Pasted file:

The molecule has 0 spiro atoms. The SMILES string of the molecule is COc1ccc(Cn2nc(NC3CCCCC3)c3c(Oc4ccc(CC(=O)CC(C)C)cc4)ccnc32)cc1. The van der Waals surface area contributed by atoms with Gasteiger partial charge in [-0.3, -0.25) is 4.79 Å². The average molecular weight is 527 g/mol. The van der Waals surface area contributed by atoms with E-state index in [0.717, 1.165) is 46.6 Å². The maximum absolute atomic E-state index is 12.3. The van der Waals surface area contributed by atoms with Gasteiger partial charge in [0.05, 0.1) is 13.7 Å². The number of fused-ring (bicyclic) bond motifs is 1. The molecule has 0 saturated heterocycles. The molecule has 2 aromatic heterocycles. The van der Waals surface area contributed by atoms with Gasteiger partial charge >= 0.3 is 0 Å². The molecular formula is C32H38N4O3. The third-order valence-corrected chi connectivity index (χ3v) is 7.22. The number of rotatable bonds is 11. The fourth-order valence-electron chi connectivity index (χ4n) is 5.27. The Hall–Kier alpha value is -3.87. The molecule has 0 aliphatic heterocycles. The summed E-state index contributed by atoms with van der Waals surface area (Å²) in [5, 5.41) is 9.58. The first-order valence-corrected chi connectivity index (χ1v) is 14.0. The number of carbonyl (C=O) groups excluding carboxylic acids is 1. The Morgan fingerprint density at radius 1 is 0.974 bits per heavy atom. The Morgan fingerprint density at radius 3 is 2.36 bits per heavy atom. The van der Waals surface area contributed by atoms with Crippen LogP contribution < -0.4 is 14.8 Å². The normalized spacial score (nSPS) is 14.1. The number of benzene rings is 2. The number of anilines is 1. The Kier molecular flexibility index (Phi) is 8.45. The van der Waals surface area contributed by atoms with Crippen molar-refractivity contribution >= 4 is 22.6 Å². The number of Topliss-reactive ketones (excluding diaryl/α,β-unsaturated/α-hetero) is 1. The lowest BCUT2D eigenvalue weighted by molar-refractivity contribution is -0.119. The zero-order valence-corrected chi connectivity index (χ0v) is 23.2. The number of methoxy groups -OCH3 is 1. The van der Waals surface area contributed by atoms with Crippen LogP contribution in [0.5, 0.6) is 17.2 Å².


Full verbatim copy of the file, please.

The molecule has 0 spiro atoms. The SMILES string of the molecule is COc1ccc(Cn2nc(NC3CCCCC3)c3c(Oc4ccc(CC(=O)CC(C)C)cc4)ccnc32)cc1. The van der Waals surface area contributed by atoms with Gasteiger partial charge in [-0.3, -0.25) is 4.79 Å². The average molecular weight is 527 g/mol. The van der Waals surface area contributed by atoms with E-state index in [0.717, 1.165) is 46.6 Å². The maximum absolute atomic E-state index is 12.3. The van der Waals surface area contributed by atoms with Gasteiger partial charge in [0.05, 0.1) is 13.7 Å². The number of fused-ring (bicyclic) bond motifs is 1. The molecule has 0 saturated heterocycles. The molecule has 2 aromatic heterocycles. The van der Waals surface area contributed by atoms with Gasteiger partial charge >= 0.3 is 0 Å². The molecular formula is C32H38N4O3. The third-order valence-corrected chi connectivity index (χ3v) is 7.22. The number of rotatable bonds is 11. The fourth-order valence-electron chi connectivity index (χ4n) is 5.27. The Hall–Kier alpha value is -3.87. The molecule has 0 aliphatic heterocycles. The summed E-state index contributed by atoms with van der Waals surface area (Å²) in [5, 5.41) is 9.58. The first-order valence-corrected chi connectivity index (χ1v) is 14.0. The number of carbonyl (C=O) groups excluding carboxylic acids is 1. The Morgan fingerprint density at radius 1 is 0.974 bits per heavy atom. The Morgan fingerprint density at radius 3 is 2.36 bits per heavy atom. The van der Waals surface area contributed by atoms with Crippen LogP contribution < -0.4 is 14.8 Å². The normalized spacial score (nSPS) is 14.1. The number of benzene rings is 2. The number of anilines is 1. The Kier molecular flexibility index (Phi) is 8.45. The van der Waals surface area contributed by atoms with Crippen molar-refractivity contribution >= 4 is 22.6 Å². The number of Topliss-reactive ketones (excluding diaryl/α,β-unsaturated/α-hetero) is 1. The lowest BCUT2D eigenvalue weighted by molar-refractivity contribution is -0.119. The zero-order valence-corrected chi connectivity index (χ0v) is 23.2. The number of methoxy groups -OCH3 is 1. The van der Waals surface area contributed by atoms with Crippen LogP contribution in [0.5, 0.6) is 17.2 Å².